What would Jews consider a 'messianic' verse.

So a pal just sent me this question:

So, while I appreciate the confidence I thought I’d throw it out there to get some opinions.

How 'bout it?

Just a little month-late bump.

Can someone give me some guidance here?

Hopefully, I understand your question correctly. Basically, it sounds like you’ve answered your own question! If true, that’s the best OP of them all! Seriously, though… The Jews do not acknowledge the “J” guy in any way, shape, or form. Any verse referring to him is not accepted as verse!

A better question to ask might be: What is a Messianic verse as opposed to a New Testament verse? Do the Messianics re-write the Old Testament with references to the “J” guy?

Basically, there’s Old Testament and New Testament, and ne’er the twain shall meet…except in the eyes of the Messianics.

  • Jinx

Jinx, Jews believe that a Messiah WILL COME – OP wants to know which scriptures lead to this belief.

Sorry. I thought he was asking about those that call themselves Messianic Jews vs. the belief in a Messiah. Sorry for the confusion! (i.e.: Star kist wants tuna that tastes good, not tuna with good taste!)

I may have some refs that answer this. Will post soon. There are prayers which speak of this, conditions which can make it happen, how he will come, and accepted beliefs regarding what will happen when he does come. But, I will see if I can post from where all this stems. -Jinx

From the “Jewish Book of Why (Vol II)”, the Book of Malachi states that Elijah is the “messenger of the Covenant” and Malachi prophesied “the Messianic Age would be heralded by a reappearance of Elijah.”

For some crazy reason, I was once taught that the Messiah must come by the Hebrew year 6000, or he will not come at all. Others tell me that goes against the 13 Principles of Faith which all Jews are supposed to accept unconditionally…one of which being the belief in the coming of the Messiah (with no deadline). - Jinx

Here is a list of the Jewish expectations of the Messiah with corresponding verses.

A lot of what Christians read as Messianic propheises in the OT are not read as such in Judaism.

Jewish Encyclopedia entry: Messiah (Much like the Catholic Encyclopedia of 1908 - 1917 that has been transcribed for the internet, the public domain version of the Jewish Encyclopedia of 1901 - 1906 has also been copied.)

For genuine Messianic prophesies in the Tanakh look here.

The only OT criterion for the Messiah which Jesus fulfilled was that he was Jewish. All the NT “fulfillments” are pretty much based on decontextualized fragments of non-Messianic verses from the Septuagint recast as “prophecies” of Jesus. In some cases, OT stuff was simply inserted into the Gospels to make literary points or fill gaps (Jesus is made to quote from Psalms 22 on the cross, for instance).

Since so much of the NT uses the OT as a hypotext it really isn’t very useful or telling to find “fulfilled” prophecies in the NT anyway. You have one literary tradition which openly cannibalizes a prior literary tradition to build its own mythology. The people who wrote the Gospels were working long after the fact and were using the Greek Septuagint as a source. They searched the OT for hints or scraps of knowledge about Jesus and wrote their own texts accordingly. Most of the stuff they decided was about Jesus had nothing to do with the Messiah when read in context and often was not even predictive prophecy at all.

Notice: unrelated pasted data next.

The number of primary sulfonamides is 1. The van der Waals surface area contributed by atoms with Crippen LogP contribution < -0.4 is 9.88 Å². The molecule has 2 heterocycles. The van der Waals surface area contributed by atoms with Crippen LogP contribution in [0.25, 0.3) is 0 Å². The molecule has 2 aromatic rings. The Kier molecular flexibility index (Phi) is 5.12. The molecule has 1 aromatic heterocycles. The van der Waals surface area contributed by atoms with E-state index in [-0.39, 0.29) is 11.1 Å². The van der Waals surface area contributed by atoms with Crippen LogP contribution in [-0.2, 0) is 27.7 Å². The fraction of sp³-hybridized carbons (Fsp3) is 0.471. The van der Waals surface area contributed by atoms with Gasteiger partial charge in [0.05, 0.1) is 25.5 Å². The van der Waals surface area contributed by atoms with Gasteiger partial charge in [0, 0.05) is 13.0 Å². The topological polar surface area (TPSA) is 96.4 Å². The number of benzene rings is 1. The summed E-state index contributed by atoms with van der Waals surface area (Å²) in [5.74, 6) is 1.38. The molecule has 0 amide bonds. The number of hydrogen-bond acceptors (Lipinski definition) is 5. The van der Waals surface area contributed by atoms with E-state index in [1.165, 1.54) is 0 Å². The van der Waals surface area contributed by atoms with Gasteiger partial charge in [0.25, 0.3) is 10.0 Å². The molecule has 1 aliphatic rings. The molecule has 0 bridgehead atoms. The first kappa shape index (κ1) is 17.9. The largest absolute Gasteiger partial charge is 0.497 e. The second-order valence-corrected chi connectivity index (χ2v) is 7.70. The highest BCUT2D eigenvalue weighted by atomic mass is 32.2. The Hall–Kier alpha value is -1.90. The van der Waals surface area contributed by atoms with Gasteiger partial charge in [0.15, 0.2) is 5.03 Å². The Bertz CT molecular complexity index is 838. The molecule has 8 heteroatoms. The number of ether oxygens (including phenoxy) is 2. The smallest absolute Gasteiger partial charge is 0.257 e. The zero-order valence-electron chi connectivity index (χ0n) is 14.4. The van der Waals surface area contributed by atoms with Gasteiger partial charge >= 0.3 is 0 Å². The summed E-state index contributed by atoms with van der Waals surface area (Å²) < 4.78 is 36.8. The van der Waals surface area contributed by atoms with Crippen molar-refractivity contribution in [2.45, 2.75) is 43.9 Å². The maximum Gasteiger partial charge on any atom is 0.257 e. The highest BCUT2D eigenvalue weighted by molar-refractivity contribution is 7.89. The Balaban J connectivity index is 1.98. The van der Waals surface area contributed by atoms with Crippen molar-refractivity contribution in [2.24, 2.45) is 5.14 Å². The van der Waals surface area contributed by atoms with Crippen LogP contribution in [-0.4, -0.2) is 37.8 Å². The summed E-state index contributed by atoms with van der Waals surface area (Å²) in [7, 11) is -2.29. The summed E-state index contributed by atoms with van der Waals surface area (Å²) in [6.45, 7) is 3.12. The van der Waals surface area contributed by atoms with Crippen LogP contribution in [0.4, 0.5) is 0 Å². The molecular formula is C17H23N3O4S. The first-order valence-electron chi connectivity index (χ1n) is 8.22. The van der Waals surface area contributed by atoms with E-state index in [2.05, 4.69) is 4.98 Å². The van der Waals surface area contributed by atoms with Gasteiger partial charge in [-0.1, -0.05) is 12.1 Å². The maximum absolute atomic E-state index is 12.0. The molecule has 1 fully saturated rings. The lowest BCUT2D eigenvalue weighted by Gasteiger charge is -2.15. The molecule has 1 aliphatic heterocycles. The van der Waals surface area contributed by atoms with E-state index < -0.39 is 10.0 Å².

Great post, D the G; succinct, thorough and great link. Thanks.

Recently, I read that Daniel had a three-part dream of which two parts came true. The third part is accepted as a prediction of the coming of a Messiah.

  • Jinx

The stuff that “came true” was written after the fact. Daniel is set during the Baylonian captivity but it was written during the Maccabean revolt against the Seleucid occupation (c. 167 BCE). It’s an apocalypse which uses the Babylonian captivity to speak allegorically about a revolt contemporaneous with the authorship of the book.

Daniel does contain a prediction of the Messiah but Daniel’s Messiah is a.) a human, not God, b.) was supposed to come and drive out Antiochus C.) was supposed to fulfill the Jewish expectations of the Messiah posted above.

Daniel made a genuine attempt at predictive prophecy, it just didn’t come true. The Jews did get rid of the Seleucids but the Messiah never came.

Daniel (like Revelation) is now endlessly reinterpreted and its imagery reconfigured in a variety of ways to force a Christian meaning into a text which simply has none.

There’s always the “dual prophecy” approach, though.
(BTW, I bumped this thread by accident. I was looking for a link which I was considering posting in a current GD thread on the same subject and I accidentally posted in the wrong thread. My apologies for the bump)

<slightly off-topic>

Reading this interesting link (Thanks, Diogenes!), it uses the prefix “he” all the time, but I’m not sure I see any actual scriptural requirement that the messiah be male. Is there such a requirement?

</slightly off-topic>

Yes. It is explicit that he will be a king.

Joke answer- any verse which can be applied to Jesus is not a Messianic verse.

Real answer- none of the Suffering Servant passages (such as Isaiah 53) or Psalm 22 (“My God, my God, why have you forsaken me?.. They tear at my hands and feet…”); but most all of the passages which C’tians would apply to the Second Coming. Diogenes’ list is a good reference. Interestingly, few if any of those passages use the term “Messiah”, some rather refer to “David” or a Davidic prince, some just refer to The LRD. We C’tians who do regard the Messiah as the LRD Incarnate enjoy that irony.